MDGs and New Public-Private Partnerships

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This presentation was made to a delegation of Nigerian National Assembly House Committee on MDGs, led by Hon. Saudatu Sani, who visited Johns Hopkins Bloomberg School of Public Health on December 1, 2008. This was part of a study tour of 18 parliamentarians plus staff to examine strategies to improve MDG outcomes in health, and to explore the roles that legislators may play in this process. This is a presentation from the Future Health Systems Research Programme Consortium (www.futurehealthsystems.org).

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MDGs and New Public-Private Partnerships

  1. 1. MDGs and New Public-Private Partnerships Oladimeji Oladepo University of Ibadan David Peters Johns Hopkins University
  2. 2. Countries on Track to Reach MDGs Nigeria Nigeria Nigeria Nigeria Nigeria Nigeria Nigeria Nigeria
  3. 3. Under 5 Mortality Rates (2004)
  4. 4. Purpose of Future Health Systems Research Consortium <ul><li>To generate knowledge that shapes health systems to benefit the world's poor </li></ul><ul><li>To translate political and financial commitments to meet the health needs of the poor into sustainable improvements in health and reductions in poverty </li></ul>
  5. 5. JHSPH, USA IDS, UK University of Ibadan, Nigeria Oladimeji Oladepo IPH, Uganda IIHMR, Afghanistan IIHMR, India CHEI, China ICDDR, B, Bangladesh
  6. 6. Study Background: Importance of Malaria in Nigeria <ul><li>Malaria a major cause of mortality and morbidity (About 25-35% of child deaths) and poverty </li></ul><ul><li>Resistance to conventional drugs (CQ, SP); Many substandard drugs available </li></ul><ul><li>New policy to provide ACTs as 1 st and 2 nd line drugs </li></ul><ul><li>Little known about the main source of treatment: Patent Medical Vendors (PMVs) </li></ul>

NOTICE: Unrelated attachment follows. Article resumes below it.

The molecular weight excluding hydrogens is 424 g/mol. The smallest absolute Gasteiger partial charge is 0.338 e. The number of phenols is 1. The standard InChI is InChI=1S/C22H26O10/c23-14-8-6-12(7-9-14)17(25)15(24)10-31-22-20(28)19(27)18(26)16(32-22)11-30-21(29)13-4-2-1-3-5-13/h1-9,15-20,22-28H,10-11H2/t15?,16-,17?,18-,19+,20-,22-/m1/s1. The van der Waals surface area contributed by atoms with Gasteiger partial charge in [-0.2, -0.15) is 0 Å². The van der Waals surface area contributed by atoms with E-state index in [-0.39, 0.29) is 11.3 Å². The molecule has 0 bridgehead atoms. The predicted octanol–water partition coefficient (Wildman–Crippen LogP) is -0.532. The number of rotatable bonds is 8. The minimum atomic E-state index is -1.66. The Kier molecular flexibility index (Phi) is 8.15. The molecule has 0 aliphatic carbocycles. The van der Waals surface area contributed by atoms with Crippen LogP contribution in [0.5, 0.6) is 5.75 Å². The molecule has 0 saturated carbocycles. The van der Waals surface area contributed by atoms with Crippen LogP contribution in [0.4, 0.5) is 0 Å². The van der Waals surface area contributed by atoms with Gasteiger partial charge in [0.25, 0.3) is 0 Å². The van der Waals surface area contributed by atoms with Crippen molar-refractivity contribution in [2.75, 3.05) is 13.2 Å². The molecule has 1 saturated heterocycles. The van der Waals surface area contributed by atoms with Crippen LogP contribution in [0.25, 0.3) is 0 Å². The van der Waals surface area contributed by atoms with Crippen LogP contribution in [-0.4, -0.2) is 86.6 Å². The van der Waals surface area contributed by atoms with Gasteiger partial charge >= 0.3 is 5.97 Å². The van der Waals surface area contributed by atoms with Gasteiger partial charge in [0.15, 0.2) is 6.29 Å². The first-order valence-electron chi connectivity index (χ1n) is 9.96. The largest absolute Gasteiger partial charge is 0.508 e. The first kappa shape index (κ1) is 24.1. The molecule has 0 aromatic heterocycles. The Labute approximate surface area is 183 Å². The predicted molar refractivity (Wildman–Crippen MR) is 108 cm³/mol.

7. 7. 54 Different Types of Anti-malarial Drugs Found in Oyo, Enugu & Kaduna
  8. 8. Percent of Patent Medical Vendor Shops with Anti-Malarial Drugs
  9. 9. Mean Price of Malaria Brands
  10. 10. Study Findings <ul><li>Low quality drugs cited as major problem by households, PMVs and Associations, government officials </li></ul><ul><li>Low confidence in government to regulate, but wide regional variation </li></ul><ul><li>PMVs know little about malaria policy change </li></ul><ul><li>Gov’t officials know nothing about PMV Associations </li></ul>
  11. 11. What are the Options? <ul><li>Business as usual </li></ul><ul><li>Educate parents, PMVs </li></ul><ul><li>Subsidize all ACTs </li></ul><ul><li>Support low-cost diagnostics </li></ul><ul><li>Support local institutions that work: civil society, PMV associations, gov’t regulators, industry, to monitor treatment/quality of drugs </li></ul>
  12. 12. FHS Nigeria: Developing Interventions <ul><li>New co-regulation with PMV Associations, citizens groups, government </li></ul><ul><li>Mini-Lab testing of drugs </li></ul><ul><li>Cell phone information on drugs, referrals </li></ul>
  13. 13. Next Steps <ul><li>Abuja Meeting </li></ul><ul><li>Making Health Markets Work for the Poor </li></ul><ul><li>January 12-13, 2009 </li></ul><ul><li>Innovators, potential collaborators, researchers to learn, gather resources and plan for implementation </li></ul>
  14. 14. Website: www.futurehealthsystems.org Email: [email_address]

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